Are Owner Wages Eligible for the Employee Retention Credit?

The COVID-19 pandemic necessitated widespread business slowdowns and disruptions across all industries. Many owners had to navigate retaining employees amid declining revenues. The Employee Retention Tax Credit provides welcome relief, refunding up to $28,000 per employee in payroll tax credits in 2021. A common question that arises is – can wages paid to owners and partners qualify for this generous tax credit?

The answer depends on the business structure and tax treatment of owner wages. With proper planning, certain business entities can reduce payroll tax liabilities based on owner-employee compensation. This article explores the eligibility rules, calculations, and reporting requirements around claiming owner wages for employee retention credits.

What is the Employee Retention Tax Credit?

First, let’s recap what this valuable COVID relief program entails:

  • Refundable payroll tax credit for eligible employers
  • Enacted by CARES Act in March 2020
  • Expanded and extended by follow-up legislation
  • This applies to qualified wages paid to employees
  • Employers claim credit quarterly on IRS Form 941

The credit amount increased substantially from 2020 to 2021. It is currently set to expire September 30, 2021, barring an additional extension.

How Are Owner Wages Taxed Differently by Entity?

Owner wages are treated differently across business structures, which impacts credit eligibility:

Sole Proprietors and Partnerships

  • Owners pay self-employment tax on all business profits
  • No wages distinct from ownership profits

S Corporations

  • Owners who work in the business receive W-2 wages
  • Wages subject to payroll taxes

C Corporations

  • Shareholders receive dividends, not wages
  • Only common law employee wages qualify for tax credits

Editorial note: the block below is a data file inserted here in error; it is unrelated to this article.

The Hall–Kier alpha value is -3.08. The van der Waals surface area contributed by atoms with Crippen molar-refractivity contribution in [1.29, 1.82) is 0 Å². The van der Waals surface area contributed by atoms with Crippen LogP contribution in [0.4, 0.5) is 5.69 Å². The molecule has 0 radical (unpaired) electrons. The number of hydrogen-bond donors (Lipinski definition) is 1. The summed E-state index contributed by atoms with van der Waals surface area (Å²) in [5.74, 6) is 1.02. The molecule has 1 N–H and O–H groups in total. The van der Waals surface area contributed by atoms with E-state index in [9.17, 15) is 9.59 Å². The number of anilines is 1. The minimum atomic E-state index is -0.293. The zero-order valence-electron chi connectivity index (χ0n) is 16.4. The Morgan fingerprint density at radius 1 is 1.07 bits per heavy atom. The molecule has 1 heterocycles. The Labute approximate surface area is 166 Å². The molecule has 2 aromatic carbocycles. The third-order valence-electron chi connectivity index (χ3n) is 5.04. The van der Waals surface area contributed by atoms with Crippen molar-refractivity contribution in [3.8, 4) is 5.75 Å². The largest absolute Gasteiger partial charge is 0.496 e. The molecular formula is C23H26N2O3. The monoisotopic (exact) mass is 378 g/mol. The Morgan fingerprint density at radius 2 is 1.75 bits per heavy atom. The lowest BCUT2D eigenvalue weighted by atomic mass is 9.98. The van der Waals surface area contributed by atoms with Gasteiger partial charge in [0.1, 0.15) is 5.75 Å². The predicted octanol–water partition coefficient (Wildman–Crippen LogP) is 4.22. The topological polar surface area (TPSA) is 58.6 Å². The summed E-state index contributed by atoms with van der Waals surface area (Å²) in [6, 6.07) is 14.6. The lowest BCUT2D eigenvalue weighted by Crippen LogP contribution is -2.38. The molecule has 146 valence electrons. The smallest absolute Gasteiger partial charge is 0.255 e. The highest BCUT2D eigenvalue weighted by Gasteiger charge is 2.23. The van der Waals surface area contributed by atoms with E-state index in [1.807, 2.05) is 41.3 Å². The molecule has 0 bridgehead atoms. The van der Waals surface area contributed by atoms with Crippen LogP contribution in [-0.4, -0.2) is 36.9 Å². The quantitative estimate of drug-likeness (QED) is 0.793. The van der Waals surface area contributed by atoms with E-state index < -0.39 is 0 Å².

Can Owners Claim Wages for the Retention Credit?

With the above in mind, here is the credit eligibility for owner wages:

Sole Proprietors, Partnerships, and S Corps

The IRS permits wages to owners who are also employees to qualify for credits.

C Corporations

Dividends paid to shareholders do not qualify for the credit.

The reasoning aligns with incentivizing employers to retain staff rather than their own compensation.

Rules for Qualified Wages

Assuming the business structure allows it, owner wages must still meet the “qualified wage” definition:

Limited to Common Law Employees

Credits derived from qualified wages paid to common law employees per IRS rules.

Documented COVID-19 Impact Required

Owner-employees must document time unable to work and wages paid for that time due to COVID-19 effects on the business.

Other Qualified Wage Rules Apply

All limitations and exclusions around qualified wages apply (health insurance allocation, exemptions for religious organizations, etc.)

How Can Eligible Owners Claim Credits?

Sole proprietors, partners, and S corporation shareholders claim credits stemming from their eligible wages as follows:

File IRS Form 7202 for Advance Payments

Proactively claim advance payments of expected credit amounts prior to filing quarterly returns.